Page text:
PA Supreme Court: Second Homeowners Barred from Suing Home Builders for Breach of Implied Warranty of Habitability
- In Conway v. Cutler Group, The Pennsylvania (PA) Supreme Court unanimously overturned a 2012 Superior Court ruling. As a result, subsequent home owners in Pennsylvania can no longer bring implied warranty of habitability actions against home builders and developers
- The approach to applied warranty claims still varies greatly from state-to-state, based on criteria such as a state's statute of repose
- Even with the Conway ruling, the Pennsylvania General Assembly could reopen the door via legislation for home owners to bring implied warranty of habitability claims against home builders
The case stems from a single family home constructed in 2003 that was subsequently purchased by the Conways in 2006. Several years after purchasing the home from the original owners, the Conways discovered water infiltration around the windows of their master bedroom and commenced an action against the original home developer and builder for breach of implied warranty for habitability. Prior to the Superior Court’s 2012 Conway decision, second owners could not maintain implied warranty claims in Pennsylvania because they lacked privity, a direct contract with the home builder.
The Superior Court held that a written contract between the builder and the second owner was not required for the second owner to bring an implied warranty claim for habitability. The Superior Court's reasoning was that not extending implied warranty rights to subsequent owners would unreasonably limit compensation for latent deficiencies that might not become apparent until many years after the home was built. Reversing the Superior Court, the Supreme Court in Conway re-established that an action for breach of implied warranty does require a contract with the home builder leaving subsequent home buyers in Pennsylvania unable to assert implied warranty claims.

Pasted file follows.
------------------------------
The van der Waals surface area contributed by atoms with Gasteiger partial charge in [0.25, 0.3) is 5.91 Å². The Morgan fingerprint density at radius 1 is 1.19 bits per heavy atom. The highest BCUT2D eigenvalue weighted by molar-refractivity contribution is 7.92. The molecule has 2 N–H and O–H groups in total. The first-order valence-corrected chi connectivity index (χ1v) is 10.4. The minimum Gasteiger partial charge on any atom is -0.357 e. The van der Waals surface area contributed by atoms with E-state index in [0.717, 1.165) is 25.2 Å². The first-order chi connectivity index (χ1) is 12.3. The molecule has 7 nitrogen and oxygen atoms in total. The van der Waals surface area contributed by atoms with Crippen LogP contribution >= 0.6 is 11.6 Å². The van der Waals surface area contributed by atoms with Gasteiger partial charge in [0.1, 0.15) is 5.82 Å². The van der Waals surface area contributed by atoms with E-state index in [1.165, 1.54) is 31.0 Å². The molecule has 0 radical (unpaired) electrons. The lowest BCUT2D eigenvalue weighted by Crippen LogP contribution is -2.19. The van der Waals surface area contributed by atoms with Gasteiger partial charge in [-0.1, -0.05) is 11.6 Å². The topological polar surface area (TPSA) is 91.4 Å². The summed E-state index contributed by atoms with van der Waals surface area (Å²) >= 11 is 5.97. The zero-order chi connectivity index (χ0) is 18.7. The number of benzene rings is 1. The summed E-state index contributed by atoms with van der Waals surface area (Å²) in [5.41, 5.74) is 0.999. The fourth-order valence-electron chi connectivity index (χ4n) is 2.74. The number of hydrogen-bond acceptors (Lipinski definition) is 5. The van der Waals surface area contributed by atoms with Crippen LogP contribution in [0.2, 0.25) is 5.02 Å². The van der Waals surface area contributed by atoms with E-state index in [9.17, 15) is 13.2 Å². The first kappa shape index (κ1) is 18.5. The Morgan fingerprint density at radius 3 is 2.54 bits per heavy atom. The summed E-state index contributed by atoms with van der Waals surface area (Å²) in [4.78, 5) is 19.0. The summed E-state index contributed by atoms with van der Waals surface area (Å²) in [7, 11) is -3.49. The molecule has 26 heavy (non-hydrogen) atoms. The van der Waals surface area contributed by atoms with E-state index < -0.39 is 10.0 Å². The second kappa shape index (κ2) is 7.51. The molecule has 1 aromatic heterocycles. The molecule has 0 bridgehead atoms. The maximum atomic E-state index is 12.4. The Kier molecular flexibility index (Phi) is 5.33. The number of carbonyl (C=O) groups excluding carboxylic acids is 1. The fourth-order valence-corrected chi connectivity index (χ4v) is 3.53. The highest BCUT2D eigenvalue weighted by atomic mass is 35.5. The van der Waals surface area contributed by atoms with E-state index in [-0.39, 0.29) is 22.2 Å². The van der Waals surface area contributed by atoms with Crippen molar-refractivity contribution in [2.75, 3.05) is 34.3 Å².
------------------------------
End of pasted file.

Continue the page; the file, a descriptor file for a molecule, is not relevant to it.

Approach to Implied Warranty Claims Differs State-to-State
States are divided on whether or not to afford implied warranty claims rights to subsequent owners of residential properties. Subsequent home buyers in Mississippi, Montana, New Jersey, Iowa, Rhode Island and Vermont may, under certain circumstances, assert implied warranty claims for construction deficiencies, provided that the claims are filed within the time limits of the state’s statute of repose. For example, the New Jersey Statute of Repose prohibits any action, whether by the original or subsequent home buyer, filed more than 10 years after construction is substantially complete. While New Jersey home builders face liability to subsequent home owners, that liability is statutorily limited to 10 years. With the PA Supreme Court’s Conway ruling, Pennsylvania joins Missouri, North Carolina, Rhode Island and Vermont as states prohibiting implied warranty actions by subsequent owners against home builders and developers. If not for the Supreme Court’s decision in Conway, home builders in Pennsylvania would be exposed to implied warranty claims of subsequent purchasers (and potentially foreclosing lenders) for 12 years following construction under Pennsylvania’s Statute of Repose.
Change Could Come Via Legislation in PA
It remains to be seen whether the Pennsylvania General Assembly will re-open the door via legislation that would permit subsequent home purchasers to file lawsuits against home builders and developers for implied warranty claims arising from alleged latent construction deficiencies. In the meantime, home builders and developers in Pennsylvania should make sure that agreements of sale and express warranties include enforceable provisions preventing original purchasers from the assigning express warranties to second owners.
For more information about the Conway case and this E-Flash, or about Post & Schell’s Construction, Government Contracts and Surety Law Practice Group, contact John W. Dornberger at (717) 612-6037 or JDornberger@postschell.com.
Disclaimer: this E-Flash does not offer specific legal advice, nor does it create an attorney-client relationship. You should not reach any legal conclusions based on the information contained in this E-Flash without first seeking the advice of counsel.